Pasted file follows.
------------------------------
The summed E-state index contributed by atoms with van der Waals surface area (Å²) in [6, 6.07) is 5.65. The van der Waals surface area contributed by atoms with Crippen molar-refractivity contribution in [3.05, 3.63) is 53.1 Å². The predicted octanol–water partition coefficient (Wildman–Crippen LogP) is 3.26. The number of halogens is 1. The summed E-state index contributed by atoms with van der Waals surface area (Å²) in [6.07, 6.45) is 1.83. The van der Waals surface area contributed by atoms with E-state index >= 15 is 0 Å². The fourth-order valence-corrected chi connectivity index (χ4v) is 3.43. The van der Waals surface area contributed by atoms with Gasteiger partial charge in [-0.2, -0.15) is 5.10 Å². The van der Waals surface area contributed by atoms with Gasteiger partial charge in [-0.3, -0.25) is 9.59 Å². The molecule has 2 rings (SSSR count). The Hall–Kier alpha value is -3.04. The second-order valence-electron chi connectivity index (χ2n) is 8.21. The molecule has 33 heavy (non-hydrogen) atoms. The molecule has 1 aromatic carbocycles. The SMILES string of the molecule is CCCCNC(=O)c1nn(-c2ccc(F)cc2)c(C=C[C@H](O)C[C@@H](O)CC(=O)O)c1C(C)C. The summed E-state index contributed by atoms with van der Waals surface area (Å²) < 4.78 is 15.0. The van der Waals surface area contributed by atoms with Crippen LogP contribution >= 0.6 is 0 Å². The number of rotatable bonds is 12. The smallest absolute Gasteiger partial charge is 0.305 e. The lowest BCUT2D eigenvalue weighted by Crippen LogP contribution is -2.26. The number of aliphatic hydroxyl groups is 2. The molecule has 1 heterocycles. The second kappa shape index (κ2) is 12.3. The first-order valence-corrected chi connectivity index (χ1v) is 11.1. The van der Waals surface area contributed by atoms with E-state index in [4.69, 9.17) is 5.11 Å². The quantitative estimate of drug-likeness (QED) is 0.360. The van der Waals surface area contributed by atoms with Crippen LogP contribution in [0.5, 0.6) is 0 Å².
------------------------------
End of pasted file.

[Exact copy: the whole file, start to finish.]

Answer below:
The summed E-state index contributed by atoms with van der Waals surface area (Å²) in [6, 6.07) is 5.65. The van der Waals surface area contributed by atoms with Crippen molar-refractivity contribution in [3.05, 3.63) is 53.1 Å². The predicted octanol–water partition coefficient (Wildman–Crippen LogP) is 3.26. The number of halogens is 1. The summed E-state index contributed by atoms with van der Waals surface area (Å²) in [6.07, 6.45) is 1.83. The van der Waals surface area contributed by atoms with E-state index >= 15 is 0 Å². The fourth-order valence-corrected chi connectivity index (χ4v) is 3.43. The van der Waals surface area contributed by atoms with Gasteiger partial charge in [-0.2, -0.15) is 5.10 Å². The van der Waals surface area contributed by atoms with Gasteiger partial charge in [-0.3, -0.25) is 9.59 Å². The molecule has 2 rings (SSSR count). The Hall–Kier alpha value is -3.04. The second-order valence-electron chi connectivity index (χ2n) is 8.21. The molecule has 33 heavy (non-hydrogen) atoms. The molecule has 1 aromatic carbocycles. The SMILES string of the molecule is CCCCNC(=O)c1nn(-c2ccc(F)cc2)c(C=C[C@H](O)C[C@@H](O)CC(=O)O)c1C(C)C. The summed E-state index contributed by atoms with van der Waals surface area (Å²) < 4.78 is 15.0. The van der Waals surface area contributed by atoms with Crippen LogP contribution >= 0.6 is 0 Å². The number of rotatable bonds is 12. The smallest absolute Gasteiger partial charge is 0.305 e. The lowest BCUT2D eigenvalue weighted by Crippen LogP contribution is -2.26. The number of aliphatic hydroxyl groups is 2. The molecule has 1 heterocycles. The second kappa shape index (κ2) is 12.3. The first-order valence-corrected chi connectivity index (χ1v) is 11.1. The van der Waals surface area contributed by atoms with E-state index in [4.69, 9.17) is 5.11 Å². The quantitative estimate of drug-likeness (QED) is 0.360. The van der Waals surface area contributed by atoms with Crippen LogP contribution in [0.5, 0.6) is 0 Å².